Tannhäuser is less obviously a role for him as it sits so relentlessly high and is so heavy. I'm sure he could sing it, but I didn't love his recent Bacchus in Ariadne which has similar requirements. However, the excerpt here reveals a surprising ability to lift the centre of gravity of the voice - paring it down and brightening it so that it doesn't for one moment sound effortful: the voice sounds very different to the Siegmund excerpt, and the result is very beautiful indeed. Walther from Die Meistersinger also lies very high and again conventional wisdom says that someone can sing both this role and Siegmund equally satisfactorily. The Act I excerpt heard here "Am Stillen Herd" again thwarts expectation and suggests that Walther would also work beautifully, though possibly (?) the tessitura would be difficult to maintain over an evening. Kaufmann has only done it once live - in concert performance at the Edinburgh Festival in 2006, so maybe it's also not the kind of acting role that he would enjoy.

There is a feature of this disc which is basically always a problem on Wagner excerpts CDs - the excerpts all finish with a jarring lack of finality - the feeling of "bleeding chunks" has never felt so painful.

The voice is very forwardly placed in the mix as is traditional on recital discs. Support from the Orchester der Deutschen Oper Berlin is generally very good, a few errant moments of tuning aside (some are surprisingly obvious), but generally the sound is very full and rich. The last degree of care and special beauty is missing, but this is an artist excerpts disc and it's not necessarily the place to expect the most detail in the orchestral playing, and Donald Runnicles is a more than adequate partner for Kaufmann's art.

All in all this is a very enjoyable album and that must be recommended wholeheartedly to any fans of Wagner or even those who merely love great voices. This review is mostly uninteresting because there's so little to criticise!

Friday 8 February 2013

DVD Review: La Traviata 2009 Renée Fleming Royal Opera House

Opus Arte

Violetta: Renée Fleming
Alfredo: Jospeh Calleja
Germont: Thomas Hampson

Conductor: Antoni Pappano
Royal Opera House Orchestra and Chorus
Director: Richard Eyre

As with most Traviatas, this DVD is all about the soprano, and this version was surely filmed almost entirely for Fleming's sake. Fleming's singing of the Italian repertoire has been the most controversial aspect of her very broad ranging career, some complaining that her singing in this repertoire is fussy, mannered and stylistically wrong, but this is a very personal and individual performance from her that offers a great deal and was ecstatically reviewed at the time.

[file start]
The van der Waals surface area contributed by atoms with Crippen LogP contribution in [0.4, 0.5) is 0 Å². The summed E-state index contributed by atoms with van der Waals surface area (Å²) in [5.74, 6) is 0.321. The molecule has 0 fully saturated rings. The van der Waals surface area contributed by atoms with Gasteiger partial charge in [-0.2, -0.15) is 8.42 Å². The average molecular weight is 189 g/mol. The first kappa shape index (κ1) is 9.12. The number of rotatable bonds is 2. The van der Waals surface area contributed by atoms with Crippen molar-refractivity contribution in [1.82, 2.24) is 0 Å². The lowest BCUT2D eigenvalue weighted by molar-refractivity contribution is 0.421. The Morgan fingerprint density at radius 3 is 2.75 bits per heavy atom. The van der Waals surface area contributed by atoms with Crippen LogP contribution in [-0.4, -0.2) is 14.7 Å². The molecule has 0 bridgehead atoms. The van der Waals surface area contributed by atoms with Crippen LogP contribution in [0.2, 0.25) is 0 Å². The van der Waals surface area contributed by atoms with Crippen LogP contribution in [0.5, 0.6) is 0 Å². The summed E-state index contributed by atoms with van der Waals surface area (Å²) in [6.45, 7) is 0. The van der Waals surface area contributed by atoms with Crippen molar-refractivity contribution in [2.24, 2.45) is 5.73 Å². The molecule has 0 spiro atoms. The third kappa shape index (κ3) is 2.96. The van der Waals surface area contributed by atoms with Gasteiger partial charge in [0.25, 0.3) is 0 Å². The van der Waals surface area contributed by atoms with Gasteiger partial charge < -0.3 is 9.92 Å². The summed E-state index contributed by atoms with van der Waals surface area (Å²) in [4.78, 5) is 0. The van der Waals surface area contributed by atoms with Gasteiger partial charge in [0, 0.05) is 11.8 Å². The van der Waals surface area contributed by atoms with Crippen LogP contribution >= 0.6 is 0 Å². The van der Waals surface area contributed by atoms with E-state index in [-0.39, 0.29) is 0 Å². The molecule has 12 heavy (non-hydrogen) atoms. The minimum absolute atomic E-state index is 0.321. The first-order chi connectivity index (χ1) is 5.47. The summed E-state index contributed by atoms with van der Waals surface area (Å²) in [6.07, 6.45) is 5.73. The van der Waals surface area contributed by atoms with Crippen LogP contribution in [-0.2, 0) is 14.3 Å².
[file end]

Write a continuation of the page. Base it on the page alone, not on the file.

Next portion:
Richard Eyre's production is quite traditional and very adaptable to the strengths of the soprano which is probably why it has lasted so long at the ROH. He returned especially for this revival as he is a fan of Fleming, and as a result the direction is extremely detailed and there are countless moments of subtle but brilliant insight. Act I is the plainest and the set feels a bit cramped for a party and it isn't nearly seemy enough, but Eyre effectively and convincingly traverses the insane pace of Verdi's exposition. Fleming brings an unusual elegance, glamour and nobility to the role that is quite magnetic. I was actually surprised at how well Fleming acts in this Act - usually she is merely adequate when being happy on stage - she's generally much, much better at acting the bittersweet, the wistful, the sad, and even the angry parts of an opera, which is lucky, because that's basically what full lyric sopranos do for a living. Still the acting becomes quite artificial here especially when she's thinking about singing the right notes during "Sempre Libera" which taxes her enormously, noticeably more so than it had done in her previous outings of this role. In an interview she has said: "I don't think anyone enjoys singing this... I don't know a single soprano who likes it... it's not written well for the voice." She certainly gets through it just fine, but it's not quite as effortless as we're used to from her (but then we must remember how astonishing that she is singing this well at 50). Calleja is at his weakest here too and seems not at all engaged dramatically. Luckily they both warm up in the following acts.

Act II is also conventionally staged, but again there are lots of lovely details of characterisation and points of telling interaction between the characters. Violetta's anger and panicked outburst in Act II seems to surprise her even more than it does Germont: she isn't aware of the strength of her own feelings until this moment, and this threat to her relationship unexpectedly and explosively forces her to face up to her own mortality - the crisis we realise has been bubbling beneath the surface for some time. It's very powerfully presented. Fleming's "Dite alla giovine" is truly exceptional, and now that she's in her home ground dramatically, the emotion feels completely genuine for the first time. Interestingly Fleming's Violetta is very forthright and far more upstanding than we usually see - Fleming's view is that Violetta is popular because she has such strong moral integrity and this certainly shows in her portrayal. Traditional productions such as this do tend to ignore the sleazy aspects of the story, going with the "courtesans were immensely cultured women" line, which suits Fleming's character and attitude, but it's clear that its only part of the story, and a sentimental dishonesty too.